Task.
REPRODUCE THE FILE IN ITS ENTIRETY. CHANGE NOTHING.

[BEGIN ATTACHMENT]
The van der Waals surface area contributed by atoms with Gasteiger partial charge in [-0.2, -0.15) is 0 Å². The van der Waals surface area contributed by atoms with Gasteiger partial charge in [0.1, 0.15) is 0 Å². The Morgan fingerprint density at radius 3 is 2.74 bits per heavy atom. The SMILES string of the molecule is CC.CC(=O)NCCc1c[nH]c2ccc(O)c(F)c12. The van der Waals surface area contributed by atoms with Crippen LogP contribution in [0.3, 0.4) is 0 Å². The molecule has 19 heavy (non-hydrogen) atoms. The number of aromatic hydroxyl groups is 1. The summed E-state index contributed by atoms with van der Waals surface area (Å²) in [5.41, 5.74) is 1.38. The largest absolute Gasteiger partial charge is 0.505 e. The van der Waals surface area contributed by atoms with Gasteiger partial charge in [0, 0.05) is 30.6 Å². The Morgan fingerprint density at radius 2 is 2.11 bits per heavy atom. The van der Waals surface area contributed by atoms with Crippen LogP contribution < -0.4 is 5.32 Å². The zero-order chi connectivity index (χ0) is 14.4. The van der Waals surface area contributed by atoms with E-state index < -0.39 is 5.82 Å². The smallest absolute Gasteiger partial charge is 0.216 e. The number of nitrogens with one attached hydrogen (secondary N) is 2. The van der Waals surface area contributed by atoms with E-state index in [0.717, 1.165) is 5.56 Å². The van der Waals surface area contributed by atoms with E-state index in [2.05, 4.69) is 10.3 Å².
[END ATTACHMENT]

The van der Waals surface area contributed by atoms with Gasteiger partial charge in [-0.2, -0.15) is 0 Å². The van der Waals surface area contributed by atoms with Gasteiger partial charge in [0.1, 0.15) is 0 Å². The Morgan fingerprint density at radius 3 is 2.74 bits per heavy atom. The SMILES string of the molecule is CC.CC(=O)NCCc1c[nH]c2ccc(O)c(F)c12. The van der Waals surface area contributed by atoms with Crippen LogP contribution in [0.3, 0.4) is 0 Å². The molecule has 19 heavy (non-hydrogen) atoms. The number of aromatic hydroxyl groups is 1. The summed E-state index contributed by atoms with van der Waals surface area (Å²) in [5.41, 5.74) is 1.38. The largest absolute Gasteiger partial charge is 0.505 e. The van der Waals surface area contributed by atoms with Gasteiger partial charge in [0, 0.05) is 30.6 Å². The Morgan fingerprint density at radius 2 is 2.11 bits per heavy atom. The van der Waals surface area contributed by atoms with Crippen LogP contribution < -0.4 is 5.32 Å². The zero-order chi connectivity index (χ0) is 14.4. The van der Waals surface area contributed by atoms with E-state index < -0.39 is 5.82 Å². The smallest absolute Gasteiger partial charge is 0.216 e. The number of nitrogens with one attached hydrogen (secondary N) is 2. The van der Waals surface area contributed by atoms with E-state index in [0.717, 1.165) is 5.56 Å². The van der Waals surface area contributed by atoms with E-state index in [2.05, 4.69) is 10.3 Å².